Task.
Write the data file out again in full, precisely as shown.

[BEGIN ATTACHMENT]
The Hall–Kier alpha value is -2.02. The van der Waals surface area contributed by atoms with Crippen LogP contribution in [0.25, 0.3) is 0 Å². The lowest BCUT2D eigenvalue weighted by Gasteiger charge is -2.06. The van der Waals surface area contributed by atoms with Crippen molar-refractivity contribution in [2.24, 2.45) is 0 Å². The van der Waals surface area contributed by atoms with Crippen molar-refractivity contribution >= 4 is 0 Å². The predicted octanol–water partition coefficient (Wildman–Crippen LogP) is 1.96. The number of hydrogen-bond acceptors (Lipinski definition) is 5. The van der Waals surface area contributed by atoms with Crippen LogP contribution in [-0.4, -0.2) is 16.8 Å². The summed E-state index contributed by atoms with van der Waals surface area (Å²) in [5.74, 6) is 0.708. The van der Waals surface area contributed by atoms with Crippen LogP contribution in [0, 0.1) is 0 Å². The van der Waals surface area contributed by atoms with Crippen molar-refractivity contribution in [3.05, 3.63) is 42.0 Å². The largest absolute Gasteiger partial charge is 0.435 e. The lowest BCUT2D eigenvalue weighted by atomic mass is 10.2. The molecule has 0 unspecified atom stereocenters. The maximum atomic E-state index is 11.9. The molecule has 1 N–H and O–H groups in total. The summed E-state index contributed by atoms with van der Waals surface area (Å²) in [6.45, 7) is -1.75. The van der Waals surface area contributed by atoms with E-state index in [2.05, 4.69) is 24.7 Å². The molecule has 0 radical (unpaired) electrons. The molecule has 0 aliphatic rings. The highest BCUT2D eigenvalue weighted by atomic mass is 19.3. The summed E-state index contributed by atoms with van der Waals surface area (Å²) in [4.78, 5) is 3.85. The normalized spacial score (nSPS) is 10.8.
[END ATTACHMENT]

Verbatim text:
The Hall–Kier alpha value is -2.02. The van der Waals surface area contributed by atoms with Crippen LogP contribution in [0.25, 0.3) is 0 Å². The lowest BCUT2D eigenvalue weighted by Gasteiger charge is -2.06. The van der Waals surface area contributed by atoms with Crippen molar-refractivity contribution in [2.24, 2.45) is 0 Å². The van der Waals surface area contributed by atoms with Crippen molar-refractivity contribution >= 4 is 0 Å². The predicted octanol–water partition coefficient (Wildman–Crippen LogP) is 1.96. The number of hydrogen-bond acceptors (Lipinski definition) is 5. The van der Waals surface area contributed by atoms with Crippen LogP contribution in [-0.4, -0.2) is 16.8 Å². The summed E-state index contributed by atoms with van der Waals surface area (Å²) in [5.74, 6) is 0.708. The van der Waals surface area contributed by atoms with Crippen LogP contribution in [0, 0.1) is 0 Å². The van der Waals surface area contributed by atoms with Crippen molar-refractivity contribution in [3.05, 3.63) is 42.0 Å². The largest absolute Gasteiger partial charge is 0.435 e. The lowest BCUT2D eigenvalue weighted by atomic mass is 10.2. The molecule has 0 unspecified atom stereocenters. The maximum atomic E-state index is 11.9. The molecule has 1 N–H and O–H groups in total. The summed E-state index contributed by atoms with van der Waals surface area (Å²) in [6.45, 7) is -1.75. The van der Waals surface area contributed by atoms with E-state index in [2.05, 4.69) is 24.7 Å². The molecule has 0 radical (unpaired) electrons. The molecule has 0 aliphatic rings. The highest BCUT2D eigenvalue weighted by atomic mass is 19.3. The summed E-state index contributed by atoms with van der Waals surface area (Å²) in [4.78, 5) is 3.85. The normalized spacial score (nSPS) is 10.8.